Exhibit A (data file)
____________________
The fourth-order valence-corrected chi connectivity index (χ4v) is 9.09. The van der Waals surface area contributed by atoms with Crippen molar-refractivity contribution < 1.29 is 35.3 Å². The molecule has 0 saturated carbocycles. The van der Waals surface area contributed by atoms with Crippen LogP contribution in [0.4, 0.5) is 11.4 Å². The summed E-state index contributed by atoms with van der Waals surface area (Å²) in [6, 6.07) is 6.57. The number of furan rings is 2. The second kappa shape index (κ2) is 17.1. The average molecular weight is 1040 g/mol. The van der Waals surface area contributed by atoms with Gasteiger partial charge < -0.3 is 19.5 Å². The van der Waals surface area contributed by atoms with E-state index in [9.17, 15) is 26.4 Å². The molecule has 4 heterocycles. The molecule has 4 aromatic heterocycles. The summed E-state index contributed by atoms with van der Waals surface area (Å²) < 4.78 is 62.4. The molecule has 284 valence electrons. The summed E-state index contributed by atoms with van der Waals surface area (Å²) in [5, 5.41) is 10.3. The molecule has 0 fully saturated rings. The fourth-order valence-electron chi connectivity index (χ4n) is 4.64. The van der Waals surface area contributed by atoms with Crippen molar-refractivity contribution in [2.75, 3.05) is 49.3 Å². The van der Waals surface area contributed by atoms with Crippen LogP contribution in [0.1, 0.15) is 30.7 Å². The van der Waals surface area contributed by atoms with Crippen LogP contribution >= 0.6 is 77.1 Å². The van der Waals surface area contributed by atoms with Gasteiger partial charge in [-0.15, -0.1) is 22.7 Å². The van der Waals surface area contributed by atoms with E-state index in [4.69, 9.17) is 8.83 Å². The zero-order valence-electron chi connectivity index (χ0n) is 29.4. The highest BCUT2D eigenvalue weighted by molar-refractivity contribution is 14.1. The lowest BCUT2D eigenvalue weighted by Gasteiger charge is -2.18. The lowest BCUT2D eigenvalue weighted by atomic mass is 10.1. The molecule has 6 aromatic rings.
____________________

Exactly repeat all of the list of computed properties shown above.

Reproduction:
The fourth-order valence-corrected chi connectivity index (χ4v) is 9.09. The van der Waals surface area contributed by atoms with Crippen molar-refractivity contribution < 1.29 is 35.3 Å². The molecule has 0 saturated carbocycles. The van der Waals surface area contributed by atoms with Crippen LogP contribution in [0.4, 0.5) is 11.4 Å². The summed E-state index contributed by atoms with van der Waals surface area (Å²) in [6, 6.07) is 6.57. The number of furan rings is 2. The second kappa shape index (κ2) is 17.1. The average molecular weight is 1040 g/mol. The van der Waals surface area contributed by atoms with Gasteiger partial charge < -0.3 is 19.5 Å². The van der Waals surface area contributed by atoms with E-state index in [9.17, 15) is 26.4 Å². The molecule has 4 heterocycles. The molecule has 4 aromatic heterocycles. The summed E-state index contributed by atoms with van der Waals surface area (Å²) < 4.78 is 62.4. The molecule has 284 valence electrons. The summed E-state index contributed by atoms with van der Waals surface area (Å²) in [5, 5.41) is 10.3. The molecule has 0 fully saturated rings. The fourth-order valence-electron chi connectivity index (χ4n) is 4.64. The van der Waals surface area contributed by atoms with Crippen molar-refractivity contribution in [2.75, 3.05) is 49.3 Å². The van der Waals surface area contributed by atoms with Crippen LogP contribution in [0.1, 0.15) is 30.7 Å². The van der Waals surface area contributed by atoms with Crippen LogP contribution >= 0.6 is 77.1 Å². The van der Waals surface area contributed by atoms with Gasteiger partial charge in [-0.15, -0.1) is 22.7 Å². The van der Waals surface area contributed by atoms with E-state index in [4.69, 9.17) is 8.83 Å². The zero-order valence-electron chi connectivity index (χ0n) is 29.4. The highest BCUT2D eigenvalue weighted by molar-refractivity contribution is 14.1. The lowest BCUT2D eigenvalue weighted by Gasteiger charge is -2.18. The lowest BCUT2D eigenvalue weighted by atomic mass is 10.1. The molecule has 6 aromatic rings.